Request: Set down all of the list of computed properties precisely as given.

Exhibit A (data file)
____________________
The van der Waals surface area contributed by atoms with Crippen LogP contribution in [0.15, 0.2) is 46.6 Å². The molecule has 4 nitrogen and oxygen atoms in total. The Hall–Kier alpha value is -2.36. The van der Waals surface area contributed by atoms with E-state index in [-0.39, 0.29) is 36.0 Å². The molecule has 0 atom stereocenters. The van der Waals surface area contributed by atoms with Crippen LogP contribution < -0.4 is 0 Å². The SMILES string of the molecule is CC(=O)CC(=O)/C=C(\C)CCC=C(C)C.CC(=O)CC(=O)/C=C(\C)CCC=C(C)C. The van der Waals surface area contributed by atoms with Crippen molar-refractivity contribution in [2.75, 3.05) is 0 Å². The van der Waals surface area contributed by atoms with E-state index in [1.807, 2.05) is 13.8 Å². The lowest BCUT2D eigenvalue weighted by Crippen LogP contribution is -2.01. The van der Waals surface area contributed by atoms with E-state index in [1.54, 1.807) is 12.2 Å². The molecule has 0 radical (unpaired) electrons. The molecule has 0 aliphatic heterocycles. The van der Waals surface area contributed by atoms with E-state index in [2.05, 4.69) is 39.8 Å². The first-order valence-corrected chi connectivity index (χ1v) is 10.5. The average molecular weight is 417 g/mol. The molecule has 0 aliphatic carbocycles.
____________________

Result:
The van der Waals surface area contributed by atoms with Crippen LogP contribution in [0.15, 0.2) is 46.6 Å². The molecule has 4 nitrogen and oxygen atoms in total. The Hall–Kier alpha value is -2.36. The van der Waals surface area contributed by atoms with E-state index in [-0.39, 0.29) is 36.0 Å². The molecule has 0 atom stereocenters. The van der Waals surface area contributed by atoms with Crippen LogP contribution < -0.4 is 0 Å². The SMILES string of the molecule is CC(=O)CC(=O)/C=C(\C)CCC=C(C)C.CC(=O)CC(=O)/C=C(\C)CCC=C(C)C. The van der Waals surface area contributed by atoms with Crippen molar-refractivity contribution in [2.75, 3.05) is 0 Å². The van der Waals surface area contributed by atoms with E-state index in [1.807, 2.05) is 13.8 Å². The lowest BCUT2D eigenvalue weighted by Crippen LogP contribution is -2.01. The van der Waals surface area contributed by atoms with E-state index in [1.54, 1.807) is 12.2 Å². The molecule has 0 radical (unpaired) electrons. The molecule has 0 aliphatic heterocycles. The van der Waals surface area contributed by atoms with E-state index in [2.05, 4.69) is 39.8 Å². The first-order valence-corrected chi connectivity index (χ1v) is 10.5. The average molecular weight is 417 g/mol. The molecule has 0 aliphatic carbocycles.